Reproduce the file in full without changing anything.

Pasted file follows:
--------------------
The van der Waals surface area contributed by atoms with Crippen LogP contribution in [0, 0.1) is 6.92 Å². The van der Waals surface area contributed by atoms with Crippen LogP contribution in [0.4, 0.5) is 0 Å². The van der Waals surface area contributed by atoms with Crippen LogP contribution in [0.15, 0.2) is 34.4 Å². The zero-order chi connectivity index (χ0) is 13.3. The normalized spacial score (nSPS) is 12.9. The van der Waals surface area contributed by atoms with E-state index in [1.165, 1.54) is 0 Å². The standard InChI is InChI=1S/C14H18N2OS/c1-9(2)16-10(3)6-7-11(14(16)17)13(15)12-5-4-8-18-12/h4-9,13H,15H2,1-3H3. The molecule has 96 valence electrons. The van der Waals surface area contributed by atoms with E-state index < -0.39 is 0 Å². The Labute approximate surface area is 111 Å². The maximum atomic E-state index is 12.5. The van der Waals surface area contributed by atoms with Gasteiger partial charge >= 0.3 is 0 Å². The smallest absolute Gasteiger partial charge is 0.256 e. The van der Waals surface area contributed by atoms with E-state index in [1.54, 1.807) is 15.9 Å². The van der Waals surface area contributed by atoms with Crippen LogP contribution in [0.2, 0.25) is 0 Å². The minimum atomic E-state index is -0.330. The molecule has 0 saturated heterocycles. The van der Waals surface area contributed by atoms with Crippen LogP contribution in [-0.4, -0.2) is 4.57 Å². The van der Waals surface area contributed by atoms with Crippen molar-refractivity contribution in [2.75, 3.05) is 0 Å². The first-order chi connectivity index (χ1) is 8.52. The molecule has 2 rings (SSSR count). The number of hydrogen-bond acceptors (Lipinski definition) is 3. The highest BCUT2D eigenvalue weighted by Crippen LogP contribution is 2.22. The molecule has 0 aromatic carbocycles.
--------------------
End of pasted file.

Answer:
The van der Waals surface area contributed by atoms with Crippen LogP contribution in [0, 0.1) is 6.92 Å². The van der Waals surface area contributed by atoms with Crippen LogP contribution in [0.4, 0.5) is 0 Å². The van der Waals surface area contributed by atoms with Crippen LogP contribution in [0.15, 0.2) is 34.4 Å². The zero-order chi connectivity index (χ0) is 13.3. The normalized spacial score (nSPS) is 12.9. The van der Waals surface area contributed by atoms with E-state index in [1.165, 1.54) is 0 Å². The standard InChI is InChI=1S/C14H18N2OS/c1-9(2)16-10(3)6-7-11(14(16)17)13(15)12-5-4-8-18-12/h4-9,13H,15H2,1-3H3. The molecule has 96 valence electrons. The van der Waals surface area contributed by atoms with E-state index < -0.39 is 0 Å². The Labute approximate surface area is 111 Å². The maximum atomic E-state index is 12.5. The van der Waals surface area contributed by atoms with Gasteiger partial charge >= 0.3 is 0 Å². The smallest absolute Gasteiger partial charge is 0.256 e. The van der Waals surface area contributed by atoms with E-state index in [1.54, 1.807) is 15.9 Å². The van der Waals surface area contributed by atoms with Crippen LogP contribution in [0.2, 0.25) is 0 Å². The minimum atomic E-state index is -0.330. The molecule has 0 saturated heterocycles. The van der Waals surface area contributed by atoms with Crippen LogP contribution in [-0.4, -0.2) is 4.57 Å². The van der Waals surface area contributed by atoms with Crippen molar-refractivity contribution in [2.75, 3.05) is 0 Å². The first-order chi connectivity index (χ1) is 8.52. The molecule has 2 rings (SSSR count). The number of hydrogen-bond acceptors (Lipinski definition) is 3. The highest BCUT2D eigenvalue weighted by Crippen LogP contribution is 2.22. The molecule has 0 aromatic carbocycles.